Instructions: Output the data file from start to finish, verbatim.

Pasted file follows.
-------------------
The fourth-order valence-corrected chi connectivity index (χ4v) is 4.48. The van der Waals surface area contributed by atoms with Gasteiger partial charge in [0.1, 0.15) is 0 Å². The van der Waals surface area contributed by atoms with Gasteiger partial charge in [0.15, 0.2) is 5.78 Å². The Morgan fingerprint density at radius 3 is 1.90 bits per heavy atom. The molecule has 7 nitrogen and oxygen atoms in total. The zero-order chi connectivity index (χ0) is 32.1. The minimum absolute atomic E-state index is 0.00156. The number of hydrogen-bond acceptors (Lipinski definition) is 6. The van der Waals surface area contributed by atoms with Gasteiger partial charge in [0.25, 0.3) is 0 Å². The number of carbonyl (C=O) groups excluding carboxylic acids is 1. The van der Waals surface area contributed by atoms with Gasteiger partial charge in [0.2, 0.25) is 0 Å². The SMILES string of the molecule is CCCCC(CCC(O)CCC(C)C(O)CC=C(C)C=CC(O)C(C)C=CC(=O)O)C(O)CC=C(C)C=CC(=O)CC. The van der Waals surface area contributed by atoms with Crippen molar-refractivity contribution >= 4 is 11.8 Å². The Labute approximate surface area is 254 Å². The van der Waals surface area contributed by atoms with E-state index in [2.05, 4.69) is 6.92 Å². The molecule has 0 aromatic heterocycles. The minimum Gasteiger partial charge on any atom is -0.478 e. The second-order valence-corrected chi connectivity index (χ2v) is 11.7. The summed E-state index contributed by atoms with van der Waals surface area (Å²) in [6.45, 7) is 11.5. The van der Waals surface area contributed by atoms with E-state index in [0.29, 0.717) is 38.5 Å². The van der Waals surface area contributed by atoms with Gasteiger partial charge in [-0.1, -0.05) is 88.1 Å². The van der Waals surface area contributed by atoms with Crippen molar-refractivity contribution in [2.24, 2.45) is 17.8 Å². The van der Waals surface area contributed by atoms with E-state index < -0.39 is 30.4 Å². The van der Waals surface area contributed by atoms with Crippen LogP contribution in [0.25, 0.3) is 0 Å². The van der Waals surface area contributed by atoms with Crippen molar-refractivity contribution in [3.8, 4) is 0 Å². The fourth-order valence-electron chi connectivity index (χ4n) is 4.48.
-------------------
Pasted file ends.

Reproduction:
The fourth-order valence-corrected chi connectivity index (χ4v) is 4.48. The van der Waals surface area contributed by atoms with Gasteiger partial charge in [0.1, 0.15) is 0 Å². The van der Waals surface area contributed by atoms with Gasteiger partial charge in [0.15, 0.2) is 5.78 Å². The Morgan fingerprint density at radius 3 is 1.90 bits per heavy atom. The molecule has 7 nitrogen and oxygen atoms in total. The zero-order chi connectivity index (χ0) is 32.1. The minimum absolute atomic E-state index is 0.00156. The number of hydrogen-bond acceptors (Lipinski definition) is 6. The van der Waals surface area contributed by atoms with Gasteiger partial charge in [0.25, 0.3) is 0 Å². The number of carbonyl (C=O) groups excluding carboxylic acids is 1. The van der Waals surface area contributed by atoms with Gasteiger partial charge in [0.2, 0.25) is 0 Å². The SMILES string of the molecule is CCCCC(CCC(O)CCC(C)C(O)CC=C(C)C=CC(O)C(C)C=CC(=O)O)C(O)CC=C(C)C=CC(=O)CC. The van der Waals surface area contributed by atoms with Crippen molar-refractivity contribution >= 4 is 11.8 Å². The Labute approximate surface area is 254 Å². The van der Waals surface area contributed by atoms with E-state index in [2.05, 4.69) is 6.92 Å². The molecule has 0 aromatic heterocycles. The minimum Gasteiger partial charge on any atom is -0.478 e. The second-order valence-corrected chi connectivity index (χ2v) is 11.7. The summed E-state index contributed by atoms with van der Waals surface area (Å²) in [6.45, 7) is 11.5. The van der Waals surface area contributed by atoms with E-state index in [0.29, 0.717) is 38.5 Å². The van der Waals surface area contributed by atoms with Gasteiger partial charge in [-0.1, -0.05) is 88.1 Å². The van der Waals surface area contributed by atoms with Crippen molar-refractivity contribution in [2.24, 2.45) is 17.8 Å². The van der Waals surface area contributed by atoms with E-state index < -0.39 is 30.4 Å². The van der Waals surface area contributed by atoms with Crippen LogP contribution in [0.25, 0.3) is 0 Å². The van der Waals surface area contributed by atoms with Crippen molar-refractivity contribution in [3.8, 4) is 0 Å². The fourth-order valence-electron chi connectivity index (χ4n) is 4.48.